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Comments by crazedDotNetDev (Top 1 by date)

crazedDotNetDev 18-Apr-12 15:01pm View
   
Sure.
1000+ records... that's getting to the point where HTML might have problems. You might want to also allow paging on the report's datagrid. (http://msdn.microsoft.com/en-us/library/5aw1xfh3.aspx)

The technique I used a while back is setup a nightly job that truncates & repopulate a series of "read only" tables dedicated for reporting. (Note: This assumes you do not need to report on items entered after the job executes and its ok for the report to contain data a day old.) The basic idea is to find items in the reports that can be done once, nightly. Most aggregations (i.e. sum(), max(), min(), etc...) are good candidates for this process. SQL Server doesn't have this kind of functionality built in, you'll need to code it.

Example, Let's say you have a year-to-date receipt report that is taking too long. Assuming the query is something like...

select
month(receiptDate), sum(amount)
from
tblReceipts
where
year(receiptDate) = year(getdate())

...pull that query out of the report, create a reporting table, and populate it via a nightly job...

truncate table tblReport_ReceiptsYTD

insert into tblReport_ReceiptsYTD
select
month(receiptDate), sum(amount)
from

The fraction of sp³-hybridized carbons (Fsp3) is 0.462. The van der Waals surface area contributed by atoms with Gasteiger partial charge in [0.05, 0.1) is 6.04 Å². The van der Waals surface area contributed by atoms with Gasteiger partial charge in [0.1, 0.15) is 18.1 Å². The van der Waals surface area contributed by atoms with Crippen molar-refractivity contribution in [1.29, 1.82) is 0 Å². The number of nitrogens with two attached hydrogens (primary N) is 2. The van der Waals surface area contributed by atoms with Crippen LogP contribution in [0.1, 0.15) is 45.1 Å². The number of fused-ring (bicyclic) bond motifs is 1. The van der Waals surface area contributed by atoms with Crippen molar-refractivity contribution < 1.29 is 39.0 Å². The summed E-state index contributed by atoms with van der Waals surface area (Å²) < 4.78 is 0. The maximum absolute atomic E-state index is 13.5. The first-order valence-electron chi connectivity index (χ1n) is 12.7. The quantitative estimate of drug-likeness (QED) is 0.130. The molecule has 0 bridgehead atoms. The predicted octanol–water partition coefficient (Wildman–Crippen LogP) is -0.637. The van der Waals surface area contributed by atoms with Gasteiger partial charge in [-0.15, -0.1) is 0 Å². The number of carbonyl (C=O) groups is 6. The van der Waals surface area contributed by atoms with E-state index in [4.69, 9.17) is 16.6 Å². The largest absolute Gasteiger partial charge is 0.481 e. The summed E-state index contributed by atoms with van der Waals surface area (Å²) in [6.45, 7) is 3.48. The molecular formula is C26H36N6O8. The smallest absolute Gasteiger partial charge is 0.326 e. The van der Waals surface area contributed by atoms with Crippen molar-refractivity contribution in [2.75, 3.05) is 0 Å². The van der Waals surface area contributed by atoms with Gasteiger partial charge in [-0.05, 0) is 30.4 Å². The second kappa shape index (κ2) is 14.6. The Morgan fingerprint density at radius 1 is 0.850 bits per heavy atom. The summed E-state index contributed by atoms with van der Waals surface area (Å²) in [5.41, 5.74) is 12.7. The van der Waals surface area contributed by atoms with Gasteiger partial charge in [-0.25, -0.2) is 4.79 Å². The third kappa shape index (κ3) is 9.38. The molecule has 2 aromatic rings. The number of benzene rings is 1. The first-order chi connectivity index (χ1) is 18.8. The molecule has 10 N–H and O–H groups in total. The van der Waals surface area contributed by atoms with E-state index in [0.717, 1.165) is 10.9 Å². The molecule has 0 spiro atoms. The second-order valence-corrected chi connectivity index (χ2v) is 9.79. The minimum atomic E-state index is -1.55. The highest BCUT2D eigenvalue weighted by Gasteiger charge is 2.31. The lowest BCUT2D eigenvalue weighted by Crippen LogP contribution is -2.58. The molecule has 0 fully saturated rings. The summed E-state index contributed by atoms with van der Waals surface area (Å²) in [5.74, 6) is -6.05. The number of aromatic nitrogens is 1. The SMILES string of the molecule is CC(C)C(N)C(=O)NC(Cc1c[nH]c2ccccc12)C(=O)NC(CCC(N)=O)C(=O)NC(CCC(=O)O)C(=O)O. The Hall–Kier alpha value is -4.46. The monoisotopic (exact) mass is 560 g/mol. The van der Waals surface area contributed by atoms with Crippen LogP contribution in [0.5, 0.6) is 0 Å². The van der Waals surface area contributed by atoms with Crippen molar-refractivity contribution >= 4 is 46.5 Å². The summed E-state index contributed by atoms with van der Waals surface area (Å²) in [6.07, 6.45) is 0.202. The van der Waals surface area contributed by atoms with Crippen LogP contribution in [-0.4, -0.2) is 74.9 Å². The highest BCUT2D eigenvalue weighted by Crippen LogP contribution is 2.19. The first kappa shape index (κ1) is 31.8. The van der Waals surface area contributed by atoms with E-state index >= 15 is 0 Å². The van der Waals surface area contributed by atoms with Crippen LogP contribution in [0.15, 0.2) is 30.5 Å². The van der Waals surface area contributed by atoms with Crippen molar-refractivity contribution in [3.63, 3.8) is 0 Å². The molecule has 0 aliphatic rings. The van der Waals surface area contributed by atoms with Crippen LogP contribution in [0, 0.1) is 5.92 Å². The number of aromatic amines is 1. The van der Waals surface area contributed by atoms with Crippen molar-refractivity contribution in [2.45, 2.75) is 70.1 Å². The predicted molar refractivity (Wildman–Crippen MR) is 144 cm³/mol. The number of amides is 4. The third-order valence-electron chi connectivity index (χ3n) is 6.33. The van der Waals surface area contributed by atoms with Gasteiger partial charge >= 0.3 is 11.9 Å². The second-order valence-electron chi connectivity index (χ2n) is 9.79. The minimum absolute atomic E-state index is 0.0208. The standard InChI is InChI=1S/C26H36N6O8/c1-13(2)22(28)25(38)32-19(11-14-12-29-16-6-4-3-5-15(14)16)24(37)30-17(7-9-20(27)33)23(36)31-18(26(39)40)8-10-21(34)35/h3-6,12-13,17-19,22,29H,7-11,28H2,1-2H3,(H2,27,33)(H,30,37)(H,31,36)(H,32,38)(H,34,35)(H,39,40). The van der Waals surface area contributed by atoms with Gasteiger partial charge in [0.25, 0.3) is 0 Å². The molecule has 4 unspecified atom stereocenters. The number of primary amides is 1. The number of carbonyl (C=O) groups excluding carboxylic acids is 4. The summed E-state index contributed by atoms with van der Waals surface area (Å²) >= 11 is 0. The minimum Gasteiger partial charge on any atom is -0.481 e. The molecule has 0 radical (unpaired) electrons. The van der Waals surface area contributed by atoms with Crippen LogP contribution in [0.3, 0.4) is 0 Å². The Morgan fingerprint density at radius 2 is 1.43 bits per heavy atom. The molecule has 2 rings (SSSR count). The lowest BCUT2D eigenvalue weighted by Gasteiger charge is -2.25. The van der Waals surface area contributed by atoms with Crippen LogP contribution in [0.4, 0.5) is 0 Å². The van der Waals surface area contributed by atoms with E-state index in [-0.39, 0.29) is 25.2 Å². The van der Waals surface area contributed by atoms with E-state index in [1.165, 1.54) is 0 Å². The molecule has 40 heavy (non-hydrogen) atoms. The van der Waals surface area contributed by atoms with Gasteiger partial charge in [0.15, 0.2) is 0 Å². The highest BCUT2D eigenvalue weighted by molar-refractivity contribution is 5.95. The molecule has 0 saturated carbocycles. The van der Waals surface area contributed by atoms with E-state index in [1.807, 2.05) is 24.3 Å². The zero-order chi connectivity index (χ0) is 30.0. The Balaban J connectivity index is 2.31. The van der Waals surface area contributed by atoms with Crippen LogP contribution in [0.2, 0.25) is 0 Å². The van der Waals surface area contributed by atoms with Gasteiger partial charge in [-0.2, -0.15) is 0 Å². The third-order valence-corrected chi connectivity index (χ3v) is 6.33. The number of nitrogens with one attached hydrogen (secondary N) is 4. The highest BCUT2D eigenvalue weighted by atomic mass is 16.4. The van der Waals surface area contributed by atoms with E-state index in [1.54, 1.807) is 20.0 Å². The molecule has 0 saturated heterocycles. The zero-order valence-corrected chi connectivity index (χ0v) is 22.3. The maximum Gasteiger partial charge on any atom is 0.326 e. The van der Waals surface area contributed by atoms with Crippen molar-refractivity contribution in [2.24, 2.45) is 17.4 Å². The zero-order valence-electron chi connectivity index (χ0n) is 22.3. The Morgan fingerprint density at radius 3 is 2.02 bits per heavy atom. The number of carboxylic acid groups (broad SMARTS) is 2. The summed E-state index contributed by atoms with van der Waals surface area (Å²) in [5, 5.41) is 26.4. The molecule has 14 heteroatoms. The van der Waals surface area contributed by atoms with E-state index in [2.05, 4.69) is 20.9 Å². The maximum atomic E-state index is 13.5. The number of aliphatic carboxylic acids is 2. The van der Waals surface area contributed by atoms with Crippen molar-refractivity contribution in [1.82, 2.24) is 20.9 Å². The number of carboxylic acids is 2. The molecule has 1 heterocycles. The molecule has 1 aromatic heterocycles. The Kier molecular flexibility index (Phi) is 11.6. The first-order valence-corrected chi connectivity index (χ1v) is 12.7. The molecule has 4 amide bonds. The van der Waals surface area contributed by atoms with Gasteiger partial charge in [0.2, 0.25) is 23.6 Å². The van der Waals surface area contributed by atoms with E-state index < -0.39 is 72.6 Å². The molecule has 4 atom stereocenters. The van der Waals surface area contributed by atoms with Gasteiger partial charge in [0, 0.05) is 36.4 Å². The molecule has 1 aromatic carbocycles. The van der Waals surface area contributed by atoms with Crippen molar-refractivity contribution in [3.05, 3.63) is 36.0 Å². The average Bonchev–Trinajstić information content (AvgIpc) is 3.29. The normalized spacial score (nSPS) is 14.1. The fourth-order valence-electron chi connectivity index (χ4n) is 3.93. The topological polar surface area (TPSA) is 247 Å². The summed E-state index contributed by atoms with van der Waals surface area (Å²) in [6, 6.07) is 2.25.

tblReceipts
where
year(receiptDate) = year(getdate())

...and the report’s query becomes something like...

select
receiptDate, amount
from
tblReport_ReceiptsYTD

Even if the nightly job takes 10 minutes to finish, it's ok. The time is spent once, during the night. Anyone hitting the report during the day will see the optimized, pre-aggregated report table.

SQL Server allows cross database queries, so just manually reference database. (i.e. instead of "from tblReport_ReceiptsYTD" use "from databaseA.dbo. tblReport_ReceiptsYTD") Setup a linked server and you can even include other servers. The syntax is [servername].[databasename].[owner].[tablename]... or use openquery() to get really crazy.

About the last paragraph...
First off, the database is the typical bottleneck. It's harddrive intensive, whereas all other pieces of the system tend to get cached in RAM. A second reason the database is a typical bottleneck is locking. If a given user is updating a row, then it locks and nobody else can read it. Always put the database on the strongest server possible.

I'd put load balancing the websevers (or put them in a cluster) more for reliability than performance. If one goes down users typically won't know. Clustering the database server would also be nice, but it’s difficult to get right. See http://en.wikipedia.org/wiki/Cluster_%28computing%29